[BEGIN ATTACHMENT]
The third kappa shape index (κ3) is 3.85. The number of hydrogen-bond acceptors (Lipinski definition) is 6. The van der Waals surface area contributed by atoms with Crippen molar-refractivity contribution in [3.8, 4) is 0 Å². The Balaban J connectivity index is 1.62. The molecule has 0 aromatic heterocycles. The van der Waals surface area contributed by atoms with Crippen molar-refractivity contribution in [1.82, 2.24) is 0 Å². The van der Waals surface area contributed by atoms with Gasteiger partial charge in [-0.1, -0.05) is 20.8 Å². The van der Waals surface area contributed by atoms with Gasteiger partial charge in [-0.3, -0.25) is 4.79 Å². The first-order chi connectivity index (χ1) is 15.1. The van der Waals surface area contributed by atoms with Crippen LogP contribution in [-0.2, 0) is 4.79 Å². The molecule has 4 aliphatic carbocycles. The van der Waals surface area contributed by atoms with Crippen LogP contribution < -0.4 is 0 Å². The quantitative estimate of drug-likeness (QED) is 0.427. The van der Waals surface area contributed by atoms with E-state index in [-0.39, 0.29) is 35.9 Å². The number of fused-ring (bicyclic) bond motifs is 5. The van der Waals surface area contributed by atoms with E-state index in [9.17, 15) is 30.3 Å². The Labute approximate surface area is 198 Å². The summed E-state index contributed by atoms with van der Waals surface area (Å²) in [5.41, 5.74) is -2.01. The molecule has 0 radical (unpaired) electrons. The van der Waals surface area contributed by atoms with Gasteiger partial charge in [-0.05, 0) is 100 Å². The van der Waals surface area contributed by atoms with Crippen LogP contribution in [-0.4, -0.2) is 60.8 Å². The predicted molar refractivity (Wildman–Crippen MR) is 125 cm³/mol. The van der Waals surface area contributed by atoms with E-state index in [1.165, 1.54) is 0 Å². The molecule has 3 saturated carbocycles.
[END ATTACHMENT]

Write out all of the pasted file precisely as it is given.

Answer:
The third kappa shape index (κ3) is 3.85. The number of hydrogen-bond acceptors (Lipinski definition) is 6. The van der Waals surface area contributed by atoms with Crippen molar-refractivity contribution in [3.8, 4) is 0 Å². The Balaban J connectivity index is 1.62. The molecule has 0 aromatic heterocycles. The van der Waals surface area contributed by atoms with Crippen molar-refractivity contribution in [1.82, 2.24) is 0 Å². The van der Waals surface area contributed by atoms with Gasteiger partial charge in [-0.1, -0.05) is 20.8 Å². The van der Waals surface area contributed by atoms with Gasteiger partial charge in [-0.3, -0.25) is 4.79 Å². The first-order chi connectivity index (χ1) is 15.1. The van der Waals surface area contributed by atoms with Crippen LogP contribution in [-0.2, 0) is 4.79 Å². The molecule has 4 aliphatic carbocycles. The van der Waals surface area contributed by atoms with Crippen LogP contribution < -0.4 is 0 Å². The quantitative estimate of drug-likeness (QED) is 0.427. The van der Waals surface area contributed by atoms with E-state index in [-0.39, 0.29) is 35.9 Å². The number of fused-ring (bicyclic) bond motifs is 5. The van der Waals surface area contributed by atoms with E-state index in [9.17, 15) is 30.3 Å². The Labute approximate surface area is 198 Å². The summed E-state index contributed by atoms with van der Waals surface area (Å²) in [5.41, 5.74) is -2.01. The molecule has 0 radical (unpaired) electrons. The van der Waals surface area contributed by atoms with Gasteiger partial charge in [-0.05, 0) is 100 Å². The van der Waals surface area contributed by atoms with Crippen LogP contribution in [-0.4, -0.2) is 60.8 Å². The predicted molar refractivity (Wildman–Crippen MR) is 125 cm³/mol. The van der Waals surface area contributed by atoms with E-state index in [1.165, 1.54) is 0 Å². The molecule has 3 saturated carbocycles.